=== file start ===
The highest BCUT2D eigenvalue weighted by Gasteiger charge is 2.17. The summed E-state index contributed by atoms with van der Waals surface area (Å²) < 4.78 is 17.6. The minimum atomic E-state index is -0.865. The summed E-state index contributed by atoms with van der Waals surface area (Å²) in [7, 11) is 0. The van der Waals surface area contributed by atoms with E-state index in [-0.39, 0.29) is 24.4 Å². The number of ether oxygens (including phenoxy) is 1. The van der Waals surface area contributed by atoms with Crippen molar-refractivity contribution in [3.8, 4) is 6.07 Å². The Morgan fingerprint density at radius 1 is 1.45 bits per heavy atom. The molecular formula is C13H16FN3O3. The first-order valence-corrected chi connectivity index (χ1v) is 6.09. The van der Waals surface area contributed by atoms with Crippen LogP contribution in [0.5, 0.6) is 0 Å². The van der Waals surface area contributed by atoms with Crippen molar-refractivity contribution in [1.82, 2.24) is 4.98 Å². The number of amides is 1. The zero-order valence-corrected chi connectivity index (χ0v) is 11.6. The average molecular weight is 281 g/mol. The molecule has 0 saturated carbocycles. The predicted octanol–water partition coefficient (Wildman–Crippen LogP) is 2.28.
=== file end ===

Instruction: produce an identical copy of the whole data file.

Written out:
The highest BCUT2D eigenvalue weighted by Gasteiger charge is 2.17. The summed E-state index contributed by atoms with van der Waals surface area (Å²) < 4.78 is 17.6. The minimum atomic E-state index is -0.865. The summed E-state index contributed by atoms with van der Waals surface area (Å²) in [7, 11) is 0. The van der Waals surface area contributed by atoms with E-state index in [-0.39, 0.29) is 24.4 Å². The number of ether oxygens (including phenoxy) is 1. The van der Waals surface area contributed by atoms with Crippen molar-refractivity contribution in [3.8, 4) is 6.07 Å². The Morgan fingerprint density at radius 1 is 1.45 bits per heavy atom. The molecular formula is C13H16FN3O3. The first-order valence-corrected chi connectivity index (χ1v) is 6.09. The van der Waals surface area contributed by atoms with Crippen LogP contribution in [0.5, 0.6) is 0 Å². The van der Waals surface area contributed by atoms with Crippen molar-refractivity contribution in [1.82, 2.24) is 4.98 Å². The number of amides is 1. The zero-order valence-corrected chi connectivity index (χ0v) is 11.6. The average molecular weight is 281 g/mol. The molecule has 0 saturated carbocycles. The predicted octanol–water partition coefficient (Wildman–Crippen LogP) is 2.28.